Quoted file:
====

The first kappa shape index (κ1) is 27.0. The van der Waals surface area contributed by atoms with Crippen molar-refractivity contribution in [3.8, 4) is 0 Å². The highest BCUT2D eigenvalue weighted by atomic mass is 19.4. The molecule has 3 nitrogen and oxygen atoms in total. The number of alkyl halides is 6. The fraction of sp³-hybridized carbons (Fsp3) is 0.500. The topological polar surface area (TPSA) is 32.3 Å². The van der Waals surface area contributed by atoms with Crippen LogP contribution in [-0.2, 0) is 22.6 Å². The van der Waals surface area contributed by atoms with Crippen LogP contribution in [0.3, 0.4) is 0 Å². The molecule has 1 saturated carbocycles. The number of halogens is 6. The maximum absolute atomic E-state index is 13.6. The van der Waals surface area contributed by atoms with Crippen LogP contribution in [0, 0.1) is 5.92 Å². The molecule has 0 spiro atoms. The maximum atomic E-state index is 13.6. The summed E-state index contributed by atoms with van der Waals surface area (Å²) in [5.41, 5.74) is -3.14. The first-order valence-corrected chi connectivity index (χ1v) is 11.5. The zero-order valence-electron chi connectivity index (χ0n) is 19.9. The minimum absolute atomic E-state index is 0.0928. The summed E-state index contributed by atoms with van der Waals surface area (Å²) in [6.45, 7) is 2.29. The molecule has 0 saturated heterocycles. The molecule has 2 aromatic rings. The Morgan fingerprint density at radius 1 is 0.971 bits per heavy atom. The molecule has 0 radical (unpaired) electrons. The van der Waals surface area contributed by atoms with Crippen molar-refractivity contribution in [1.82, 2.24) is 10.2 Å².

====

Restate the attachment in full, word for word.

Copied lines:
The first kappa shape index (κ1) is 27.0. The van der Waals surface area contributed by atoms with Crippen molar-refractivity contribution in [3.8, 4) is 0 Å². The highest BCUT2D eigenvalue weighted by atomic mass is 19.4. The molecule has 3 nitrogen and oxygen atoms in total. The number of alkyl halides is 6. The fraction of sp³-hybridized carbons (Fsp3) is 0.500. The topological polar surface area (TPSA) is 32.3 Å². The van der Waals surface area contributed by atoms with Crippen LogP contribution in [-0.2, 0) is 22.6 Å². The van der Waals surface area contributed by atoms with Crippen LogP contribution in [0.3, 0.4) is 0 Å². The molecule has 1 saturated carbocycles. The number of halogens is 6. The maximum absolute atomic E-state index is 13.6. The van der Waals surface area contributed by atoms with Crippen LogP contribution in [0, 0.1) is 5.92 Å². The molecule has 0 spiro atoms. The maximum atomic E-state index is 13.6. The summed E-state index contributed by atoms with van der Waals surface area (Å²) in [5.41, 5.74) is -3.14. The first-order valence-corrected chi connectivity index (χ1v) is 11.5. The zero-order valence-electron chi connectivity index (χ0n) is 19.9. The minimum absolute atomic E-state index is 0.0928. The summed E-state index contributed by atoms with van der Waals surface area (Å²) in [6.45, 7) is 2.29. The molecule has 0 saturated heterocycles. The molecule has 2 aromatic rings. The Morgan fingerprint density at radius 1 is 0.971 bits per heavy atom. The molecule has 0 radical (unpaired) electrons. The van der Waals surface area contributed by atoms with Crippen molar-refractivity contribution in [1.82, 2.24) is 10.2 Å².